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Volume 3, Jul - Sep 2020
Case Report:
Author’s Affiliation:
1- Consultant Pediatrician, Pathik children hospital –SURAT.
Correspondence:

Darshak Makadia, Email: d_makadia@yahoo.co.in

Received on: 07-Apr-2020
Published: Volume 3, Jul - Sep 2020
Article No: 2047PFt061039
PDF - Full Text
Abstract

Caffey disease or Infantile Cortical Hyperostosis (ICH) is a rare and mostly self-limiting condition affecting young infants. A 5-month-old baby boy presented to our hospital with complaints of fever, swelling in left forearm and irritability for 3 days. Initially he was treated for osteomyelitis and later it turned out to be Caffey disease. It is characterized by acute inflammation of the periosteum and the overlying soft tissue and is accompanied by systemic symptoms of irritability and fever. Diagnosis may be delayed as this disorder mimics a wide range of diseases including osteomyelitis, hypervitaminosis A, scurvy, bone tumors and child abuse.

Keywords: Caffey disease, Osteomyelitis, Infantile cortical hyperostosis

INTRODUCTION

Caffey disease or Infantile Cortical Hyperostosis (ICH) is a rare disease of unknown etiology and mostly self-limiting condition affecting young infants. It is characterized by acute inflammation of the periostium and the overlying soft tissue and is accompanied by systemic symptoms of irritability and fever. Diagnosis may be delayed as this disorder mimics a wide range of diseases including osteomyelitis, hypervitaminosis A, scurvy, bone tumors and child abuse. The emphasis here is to remind pediatricians about the various presentations of the disease. A high index of suspicion is required in a typical clinical setting to identify the disease.

CASE REPORT:

A 5-month-old baby boy was admitted to our hospital in January 2018, with complaints of swelling in left forearm, fever and irritability for 3 days. There were no accompanying respiratory, gastrointestinal or urinary symptoms. He was born at term by lower segment caesarean section due to breech presentation. The birth weight was 3 kg with no history of perinatal complications. His immunization status was up to date. He was on breast feeding and vitamin D supplementation as per recommendation. There was no history of recent travel or trauma. There was history of similar complaints in last month which lasted for 2 days and resolved, spontaneously.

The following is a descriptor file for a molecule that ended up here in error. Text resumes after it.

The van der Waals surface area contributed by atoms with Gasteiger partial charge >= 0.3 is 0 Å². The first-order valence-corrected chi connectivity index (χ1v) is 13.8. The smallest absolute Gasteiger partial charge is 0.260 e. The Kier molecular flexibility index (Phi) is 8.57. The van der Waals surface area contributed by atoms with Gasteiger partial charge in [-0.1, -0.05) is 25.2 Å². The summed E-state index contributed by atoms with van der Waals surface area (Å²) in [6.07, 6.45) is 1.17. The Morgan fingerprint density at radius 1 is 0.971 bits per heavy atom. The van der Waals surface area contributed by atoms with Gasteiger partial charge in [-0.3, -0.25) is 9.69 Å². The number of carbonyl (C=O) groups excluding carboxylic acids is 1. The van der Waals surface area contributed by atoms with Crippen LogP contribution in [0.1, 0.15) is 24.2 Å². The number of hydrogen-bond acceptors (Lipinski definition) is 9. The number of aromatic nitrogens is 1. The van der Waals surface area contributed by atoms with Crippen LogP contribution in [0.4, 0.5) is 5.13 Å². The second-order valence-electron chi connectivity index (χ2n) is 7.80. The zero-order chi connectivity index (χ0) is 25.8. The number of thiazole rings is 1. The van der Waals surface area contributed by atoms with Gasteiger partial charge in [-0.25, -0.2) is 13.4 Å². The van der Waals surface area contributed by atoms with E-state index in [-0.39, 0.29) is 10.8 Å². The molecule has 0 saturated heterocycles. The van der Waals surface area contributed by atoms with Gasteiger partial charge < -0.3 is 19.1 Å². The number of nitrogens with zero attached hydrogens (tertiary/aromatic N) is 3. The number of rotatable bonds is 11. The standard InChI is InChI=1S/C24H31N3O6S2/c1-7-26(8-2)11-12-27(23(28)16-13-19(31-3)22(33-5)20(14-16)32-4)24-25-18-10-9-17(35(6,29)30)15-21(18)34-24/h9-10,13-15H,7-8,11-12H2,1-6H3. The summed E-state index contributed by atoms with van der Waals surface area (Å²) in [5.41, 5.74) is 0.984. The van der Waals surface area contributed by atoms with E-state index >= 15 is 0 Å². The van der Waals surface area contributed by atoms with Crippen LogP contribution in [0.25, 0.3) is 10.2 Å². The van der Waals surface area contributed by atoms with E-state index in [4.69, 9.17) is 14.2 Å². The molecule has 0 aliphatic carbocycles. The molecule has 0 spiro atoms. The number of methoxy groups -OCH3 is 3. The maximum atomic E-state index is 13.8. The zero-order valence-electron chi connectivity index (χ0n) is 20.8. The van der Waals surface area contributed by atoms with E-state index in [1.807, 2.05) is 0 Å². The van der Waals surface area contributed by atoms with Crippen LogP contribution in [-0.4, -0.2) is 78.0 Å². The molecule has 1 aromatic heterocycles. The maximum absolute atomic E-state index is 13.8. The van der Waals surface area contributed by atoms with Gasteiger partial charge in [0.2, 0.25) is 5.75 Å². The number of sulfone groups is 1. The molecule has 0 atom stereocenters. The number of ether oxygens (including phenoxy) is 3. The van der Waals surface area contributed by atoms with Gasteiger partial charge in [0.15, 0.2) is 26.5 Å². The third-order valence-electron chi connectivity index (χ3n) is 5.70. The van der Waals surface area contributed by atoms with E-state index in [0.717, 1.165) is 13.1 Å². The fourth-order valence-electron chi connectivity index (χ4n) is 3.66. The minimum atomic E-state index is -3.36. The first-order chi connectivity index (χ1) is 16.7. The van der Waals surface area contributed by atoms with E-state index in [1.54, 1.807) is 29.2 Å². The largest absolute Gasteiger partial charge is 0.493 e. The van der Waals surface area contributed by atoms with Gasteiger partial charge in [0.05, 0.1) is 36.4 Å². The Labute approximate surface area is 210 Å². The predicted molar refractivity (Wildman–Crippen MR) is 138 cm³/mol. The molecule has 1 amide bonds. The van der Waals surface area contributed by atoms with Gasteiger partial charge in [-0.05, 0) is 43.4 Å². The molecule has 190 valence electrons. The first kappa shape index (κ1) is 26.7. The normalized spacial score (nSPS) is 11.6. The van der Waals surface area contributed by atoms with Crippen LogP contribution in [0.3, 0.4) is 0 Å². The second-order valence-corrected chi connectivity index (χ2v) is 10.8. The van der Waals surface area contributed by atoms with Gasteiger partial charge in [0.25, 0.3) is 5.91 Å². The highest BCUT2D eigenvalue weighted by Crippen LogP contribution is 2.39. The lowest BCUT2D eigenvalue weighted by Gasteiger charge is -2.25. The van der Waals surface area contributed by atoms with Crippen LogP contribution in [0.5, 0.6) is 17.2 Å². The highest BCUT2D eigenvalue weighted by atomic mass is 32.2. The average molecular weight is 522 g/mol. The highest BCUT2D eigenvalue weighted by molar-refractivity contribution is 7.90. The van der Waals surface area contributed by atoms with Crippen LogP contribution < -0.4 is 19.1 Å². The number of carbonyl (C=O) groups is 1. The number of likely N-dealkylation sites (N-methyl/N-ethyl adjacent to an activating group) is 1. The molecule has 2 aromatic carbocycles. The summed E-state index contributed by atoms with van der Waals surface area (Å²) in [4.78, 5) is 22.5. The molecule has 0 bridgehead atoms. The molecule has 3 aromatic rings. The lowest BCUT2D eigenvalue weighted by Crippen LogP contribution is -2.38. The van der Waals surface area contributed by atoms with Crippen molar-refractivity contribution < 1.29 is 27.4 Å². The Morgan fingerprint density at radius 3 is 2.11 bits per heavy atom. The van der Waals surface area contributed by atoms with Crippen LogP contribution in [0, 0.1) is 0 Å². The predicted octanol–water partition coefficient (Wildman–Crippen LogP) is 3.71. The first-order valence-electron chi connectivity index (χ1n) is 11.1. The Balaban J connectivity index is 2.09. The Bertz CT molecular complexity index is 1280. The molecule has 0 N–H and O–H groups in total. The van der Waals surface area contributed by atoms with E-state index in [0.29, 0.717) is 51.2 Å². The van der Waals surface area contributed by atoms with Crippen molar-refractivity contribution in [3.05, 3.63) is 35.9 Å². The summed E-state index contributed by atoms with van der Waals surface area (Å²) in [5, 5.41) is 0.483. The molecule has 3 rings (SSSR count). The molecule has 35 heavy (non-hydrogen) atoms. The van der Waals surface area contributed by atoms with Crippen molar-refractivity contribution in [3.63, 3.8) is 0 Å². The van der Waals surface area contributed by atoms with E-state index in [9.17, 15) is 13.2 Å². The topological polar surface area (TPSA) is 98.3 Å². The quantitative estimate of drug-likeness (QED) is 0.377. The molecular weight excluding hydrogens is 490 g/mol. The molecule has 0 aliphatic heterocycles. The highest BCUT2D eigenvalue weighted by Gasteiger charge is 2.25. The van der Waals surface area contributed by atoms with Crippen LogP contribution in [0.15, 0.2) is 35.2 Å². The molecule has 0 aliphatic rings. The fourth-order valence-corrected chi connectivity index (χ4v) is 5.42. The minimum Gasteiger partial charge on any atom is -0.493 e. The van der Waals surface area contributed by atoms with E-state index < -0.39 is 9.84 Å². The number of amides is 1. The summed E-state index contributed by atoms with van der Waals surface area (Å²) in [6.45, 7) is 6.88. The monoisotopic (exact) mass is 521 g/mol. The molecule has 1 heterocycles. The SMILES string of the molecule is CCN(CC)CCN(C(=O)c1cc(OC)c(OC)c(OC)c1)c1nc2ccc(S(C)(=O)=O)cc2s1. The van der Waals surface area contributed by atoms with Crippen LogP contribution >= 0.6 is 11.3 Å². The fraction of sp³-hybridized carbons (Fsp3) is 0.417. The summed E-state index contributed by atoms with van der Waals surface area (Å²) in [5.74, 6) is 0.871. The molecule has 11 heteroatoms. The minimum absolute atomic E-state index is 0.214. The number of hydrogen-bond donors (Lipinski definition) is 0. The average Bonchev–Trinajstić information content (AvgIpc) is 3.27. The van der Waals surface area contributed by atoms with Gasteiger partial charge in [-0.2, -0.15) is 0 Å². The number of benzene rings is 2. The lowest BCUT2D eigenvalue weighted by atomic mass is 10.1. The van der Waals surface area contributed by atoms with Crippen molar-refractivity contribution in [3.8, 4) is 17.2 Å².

On examination, the baby was active, alert and playful. Pallor was present. His temperature was 101’F, pulse was 135/minute, respiratory rate was 25/minute and BP was 80/54 mm of Hg. There was no facial dysmorphism. His weight was 7kg, length was 62cm and his head circumference was 40.5cm (around the 50th centile). The overlying skin of left elbow was warm and the swelling was tender. Rest of the systemic examination was unremarkable.

The child was admitted in the ward, relevant laboratory investigations including blood culture were sent and IV antibiotics were started. Results of investigations revealed Hb 6.9gm/dl, WBC count  15,900/cmm with 35% of neutrophils and 59% of lymphocytes,  platelet count was 6,82.000/cmm and CRP  66.5mg/l.  A peripheral blood smear showed microcytic hypochromic red cells and thrombocytosis. His X ray of left forearm and local part ultrasonogram showed moderate degree of periosteal thickening of ulna with irregular cortex and soft tissue swelling, suggestive of acute infantile osteomyelitis of ulna (Figure 1).


Figure 1

Figure 2

Figure 3


Figure 4

Figure 5

So, child was treated for osteomyelitis. He became afebrile on the third day of admission, His blood culture was sterile. His repeat  laboratory investigation  showed improvement with Hb  7gm/dl, WBC count 12,900/cmm with 28% neutrophils and 67% of lymphocytes, platelet count  7,00,000/cmm, CRP  36.6mg/l, procalcitonin 0.12ng/ml (Normal range 0.1-0.5ng/ml),ESR  48mm/hr, Sickling test  negative, SGPT  19iu/l, Serum creatinine 0.44md/dl and ALP 236 iu/l.

In view of repeated swelling of the frorearm, thrombocytosis and negative procalcitonin we thought of the possibility of Caffey disease. So, we stopped IV antibiotics and carried out regular follow up of the child.

His laboratory investigation repeated after four weeks showed Hb 7.5gm/dl, WBC count  15,000/cmm with 28% of neutrophils and 65% of lymphocytes, platelet count  5,95,000/cmm and CRP  22mg/l.  X-ray of the forearm done again also showed marked regression of the periosteal lesion of the ulna (Figure 2 &3).

 After 6 weeks the child again came with low grade fever and bilateral swelling of the cheeks (figure 4). His x-ray of the mandible and skull showed periosteal thickening of mandible (right>Left side) and cortical thickening of left clavicle (figure 5). So, now the diagnosis of Caffey disease was confirmed and he was commenced on NSAIDS(Ibuprofen) for 5days and gradually the  swelling of the cheeks subsided. .Follow up after 2 years showed a normally growing child without any illness or relapse.